DEADLINE: Black Wall Street is one of several projects you have in the pipeline – where is Black Count at? The Cary Fukunaga project based on Tom Reiss’ Pulitzer-winning 2012 bio of French Revolution-era General Thomas-Alexandre Dumas was announced in 2014 but we haven’t heard much since.
JACKSON: (Laughs) Black Count is looking really good. We are working on the script. Cary is very focused on it right now. I don’t know exactly when he’ll finish, but we’re really excited with the progress. Obviously, he’s been busy the last couple of years, as have we, so it was the perfect time to kind of finally, like, get into Black Count over the last two or three months. So, we’re really excited about the direction we’re headed in, and look forward to all those next steps.
DEADLINE: You guys have been very active on the festival circuit in recent years. What’s on your plate for Toronto and then next year at Sundance?
JACKSON: We’re executive producers of La La Land, and John also acts in La La Land, and we have an original song, so we’ll be there to support the film in Toronto. La La Land is also opening the Venice Film Festival, and then it’s also at Telluride. And Damien Chazelle is brilliant, and the film is brilliant, and Emma Stone and Ryan Gosling are phenomenal. So, we’re really proud to be a part of that film.
Outside of that we don’t know what’s going on with Sundance yet. We’re certainly going to take some shots. We have some projects that we’re really excited about. We’re going to hopefully get them into Sundance. No matter how we grow as a business, even if we are doing studio-level films, we’re always going to want to do smart, smaller independent films and documentaries as well, which is a big part of our portfolio.
DEADLINE: At the TV Academy last month, John talked about the documentary Get Lifted is doing with the Free America project.
JACKSON: It’s actually untitled at this point, so we just refer to it as our mass-incarceration documentary, but the hope is simple, man. We’re hoping we can get to get it out there, we want people to see it, we wanted to continue to engage the conversation with folks that can make decisions and help create change. The system is broken, and we can fix it. It’s not hard. We just have to do the work. We’re also going to continue to talk about mass incarceration, and the work to be done.
On that theme, we also have a film that we shot, that we’re executive producers of, and we’re in post on called OG. It stars Jeffrey Wright as a guy who’s been in prison for 30-plus years, and he’s two weeks away from his release. We examine what those last two weeks are like in his life from the perspective of awaiting release.
There’s one other documentary that I would mention that we’re working on, that we’re really excited about – it examines the relationship of Howard Cosell and Muhammad Ali, all through archival footage.
DEADLINE: Who’s directing that?
JACKSON: We partnered with a guy named Josh Alexander who we worked with on Southern Rites, the HBO doc Gillian Laub directed last year. He was our producing partner on Southern Rites, and yeah, we’re just really jazzed about this project. It’s Ali.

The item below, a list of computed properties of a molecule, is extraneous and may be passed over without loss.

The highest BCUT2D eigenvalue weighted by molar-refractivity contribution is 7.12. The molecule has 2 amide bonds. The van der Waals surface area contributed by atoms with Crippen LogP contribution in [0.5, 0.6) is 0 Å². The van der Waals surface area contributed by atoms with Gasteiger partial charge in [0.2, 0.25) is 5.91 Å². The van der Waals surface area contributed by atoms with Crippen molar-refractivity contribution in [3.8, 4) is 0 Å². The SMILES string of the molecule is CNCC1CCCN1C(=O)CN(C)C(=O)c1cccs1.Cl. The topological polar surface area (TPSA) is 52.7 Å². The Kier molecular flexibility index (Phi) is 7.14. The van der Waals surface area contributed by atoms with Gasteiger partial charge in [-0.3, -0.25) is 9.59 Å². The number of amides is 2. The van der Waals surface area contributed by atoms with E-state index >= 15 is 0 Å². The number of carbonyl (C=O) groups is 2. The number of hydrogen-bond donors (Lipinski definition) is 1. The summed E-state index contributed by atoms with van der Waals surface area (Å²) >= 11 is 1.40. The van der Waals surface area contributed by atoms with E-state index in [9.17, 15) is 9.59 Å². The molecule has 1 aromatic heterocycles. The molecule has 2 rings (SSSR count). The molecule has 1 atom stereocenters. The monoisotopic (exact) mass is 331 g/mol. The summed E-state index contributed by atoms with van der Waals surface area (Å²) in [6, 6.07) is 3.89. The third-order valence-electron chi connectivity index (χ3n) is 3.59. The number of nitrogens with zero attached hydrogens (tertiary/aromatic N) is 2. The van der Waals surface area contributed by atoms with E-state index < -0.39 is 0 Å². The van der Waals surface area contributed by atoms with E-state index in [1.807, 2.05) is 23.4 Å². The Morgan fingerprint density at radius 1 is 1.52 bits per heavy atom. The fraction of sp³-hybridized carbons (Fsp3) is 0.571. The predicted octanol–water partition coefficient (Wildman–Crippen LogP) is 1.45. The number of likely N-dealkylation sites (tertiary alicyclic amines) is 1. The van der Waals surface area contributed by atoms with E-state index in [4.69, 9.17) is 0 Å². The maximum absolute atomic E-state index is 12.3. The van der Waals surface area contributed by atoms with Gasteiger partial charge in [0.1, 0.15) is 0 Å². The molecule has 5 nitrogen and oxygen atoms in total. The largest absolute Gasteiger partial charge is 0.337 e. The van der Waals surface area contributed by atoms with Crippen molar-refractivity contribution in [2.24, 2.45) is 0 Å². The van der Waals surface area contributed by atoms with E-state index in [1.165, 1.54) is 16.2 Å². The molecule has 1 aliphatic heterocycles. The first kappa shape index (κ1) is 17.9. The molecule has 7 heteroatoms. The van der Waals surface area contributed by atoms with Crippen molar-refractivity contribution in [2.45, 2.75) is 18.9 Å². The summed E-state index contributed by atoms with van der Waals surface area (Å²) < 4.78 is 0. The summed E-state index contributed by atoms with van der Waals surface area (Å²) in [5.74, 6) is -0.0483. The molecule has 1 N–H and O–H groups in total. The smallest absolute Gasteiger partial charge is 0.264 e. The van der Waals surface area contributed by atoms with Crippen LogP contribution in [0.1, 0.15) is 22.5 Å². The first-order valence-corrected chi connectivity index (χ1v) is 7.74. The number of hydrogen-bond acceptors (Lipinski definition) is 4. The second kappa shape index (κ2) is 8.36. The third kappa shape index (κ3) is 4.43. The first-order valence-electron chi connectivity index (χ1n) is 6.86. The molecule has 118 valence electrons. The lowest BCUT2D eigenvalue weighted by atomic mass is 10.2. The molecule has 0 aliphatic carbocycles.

DEADLINE: It’s very timely, with Ali’s death earlier this year.
JACKSON: Yeah. The general idea of the documentary exploring these two iconic figures is if you look at them as individuals, they’re very different people. Howard Cosell is a white, Jewish male, and Muhammad Ali, well … he was Cassius Clay at first when they met, and then he became Muhammad Ali. And the great thing about these two is that they, through their differences, were able to find this mutual respect, and it quite simply was done through communication and openness, and willingness to listen, and we’re hoping that that, that’s kind of what, that’s the message that people take from the film once we’re finished. It just feels applicable to the world today, and it’s like, if we could just take a minute and listen to each other, no matter how different we are, we could actually get along.
DEADLINE: On getting along, how has the overall deal with Legendary TV you inked two years ago working out?
JACKSON: Everyone at Legendary is great. We’re no longer there. Our deal is over. So, we’re no longer in our deal. We also made a deal at UCP prior to that, but the folks at Legendary are great. Bruce Rosenblum was a great captain, and we really enjoyed our time there.
DEADLINE: So, are you looking for another overall deal?
JACKSON: You know, never say never. We are enjoying the flexibility of not having the restrictions of certain studios on what networks you can sell to. So, to be able to have full autonomy is exciting to us. But you know, we’re always open to smart business decisions. So if a studio came to us and expressed interest in working with us, and we felt like it was beneficial to our business, then we would totally be open to it.
DEADLINE: Get Lifted opened its doors five years ago but it’s really been in the past two and a half years that things have borne fruit for you – I mean, nothing says yes like success and you guys have had a lot of that, but how has the transition been?
JACKSON: The great thing about the timing of the last couple of years when things started to really take off was, we had three years prior to really think about material and the type of stuff that we wanted to develop. So, we were ready for this shift that happened with the growth of our company. A lot of our projects, we partner with great people, so we get to share the wealth with, the workload, with them. And some of the stuff that we’re doing on our own, we just prioritize and get the work done.
To be completely honest, it is a blessing to be able to work in this business. So many people dream of working in Hollywood and move here with their hopes, and the fact we’re able to actually be a part of the Hollywood system and put out material is a blessing. So, we truly just look at it that way and just do the work.